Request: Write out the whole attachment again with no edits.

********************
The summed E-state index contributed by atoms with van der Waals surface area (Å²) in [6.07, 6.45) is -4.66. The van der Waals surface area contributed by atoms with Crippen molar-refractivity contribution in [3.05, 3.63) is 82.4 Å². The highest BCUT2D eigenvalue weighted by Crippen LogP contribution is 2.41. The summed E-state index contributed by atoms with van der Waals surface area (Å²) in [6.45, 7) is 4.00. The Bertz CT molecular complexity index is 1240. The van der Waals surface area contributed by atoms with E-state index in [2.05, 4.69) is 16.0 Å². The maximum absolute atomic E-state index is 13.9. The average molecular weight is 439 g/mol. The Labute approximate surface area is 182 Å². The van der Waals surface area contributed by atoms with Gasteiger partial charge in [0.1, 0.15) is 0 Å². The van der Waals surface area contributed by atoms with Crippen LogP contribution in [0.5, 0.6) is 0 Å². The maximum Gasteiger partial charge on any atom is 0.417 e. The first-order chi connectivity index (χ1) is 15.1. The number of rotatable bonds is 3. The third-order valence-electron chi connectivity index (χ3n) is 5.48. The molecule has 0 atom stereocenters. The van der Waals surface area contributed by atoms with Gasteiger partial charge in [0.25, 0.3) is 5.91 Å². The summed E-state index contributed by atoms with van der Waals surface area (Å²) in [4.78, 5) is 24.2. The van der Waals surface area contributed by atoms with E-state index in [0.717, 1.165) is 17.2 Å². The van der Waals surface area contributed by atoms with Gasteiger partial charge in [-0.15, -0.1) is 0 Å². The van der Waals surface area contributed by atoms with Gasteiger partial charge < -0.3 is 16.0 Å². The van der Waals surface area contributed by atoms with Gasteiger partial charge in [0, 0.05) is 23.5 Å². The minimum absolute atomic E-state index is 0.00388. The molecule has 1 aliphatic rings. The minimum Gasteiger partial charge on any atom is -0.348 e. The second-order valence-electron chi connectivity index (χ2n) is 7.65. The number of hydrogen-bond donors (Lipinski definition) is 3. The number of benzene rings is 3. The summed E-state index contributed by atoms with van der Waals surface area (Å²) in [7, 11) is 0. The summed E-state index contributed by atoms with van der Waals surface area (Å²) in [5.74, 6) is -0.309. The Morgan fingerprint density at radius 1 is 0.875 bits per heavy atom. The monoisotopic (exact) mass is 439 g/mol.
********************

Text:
The summed E-state index contributed by atoms with van der Waals surface area (Å²) in [6.07, 6.45) is -4.66. The van der Waals surface area contributed by atoms with Crippen molar-refractivity contribution in [3.05, 3.63) is 82.4 Å². The highest BCUT2D eigenvalue weighted by Crippen LogP contribution is 2.41. The summed E-state index contributed by atoms with van der Waals surface area (Å²) in [6.45, 7) is 4.00. The Bertz CT molecular complexity index is 1240. The van der Waals surface area contributed by atoms with E-state index in [2.05, 4.69) is 16.0 Å². The maximum absolute atomic E-state index is 13.9. The average molecular weight is 439 g/mol. The Labute approximate surface area is 182 Å². The van der Waals surface area contributed by atoms with Gasteiger partial charge in [0.1, 0.15) is 0 Å². The van der Waals surface area contributed by atoms with Crippen LogP contribution in [0.5, 0.6) is 0 Å². The maximum Gasteiger partial charge on any atom is 0.417 e. The first-order chi connectivity index (χ1) is 15.1. The number of rotatable bonds is 3. The third-order valence-electron chi connectivity index (χ3n) is 5.48. The molecule has 0 atom stereocenters. The van der Waals surface area contributed by atoms with Gasteiger partial charge in [0.25, 0.3) is 5.91 Å². The summed E-state index contributed by atoms with van der Waals surface area (Å²) in [4.78, 5) is 24.2. The van der Waals surface area contributed by atoms with E-state index in [0.717, 1.165) is 17.2 Å². The van der Waals surface area contributed by atoms with Gasteiger partial charge in [-0.15, -0.1) is 0 Å². The van der Waals surface area contributed by atoms with Gasteiger partial charge < -0.3 is 16.0 Å². The van der Waals surface area contributed by atoms with Gasteiger partial charge in [0, 0.05) is 23.5 Å². The minimum absolute atomic E-state index is 0.00388. The molecule has 1 aliphatic rings. The minimum Gasteiger partial charge on any atom is -0.348 e. The second-order valence-electron chi connectivity index (χ2n) is 7.65. The number of hydrogen-bond donors (Lipinski definition) is 3. The number of benzene rings is 3. The summed E-state index contributed by atoms with van der Waals surface area (Å²) in [7, 11) is 0. The summed E-state index contributed by atoms with van der Waals surface area (Å²) in [5.74, 6) is -0.309. The Morgan fingerprint density at radius 1 is 0.875 bits per heavy atom. The monoisotopic (exact) mass is 439 g/mol.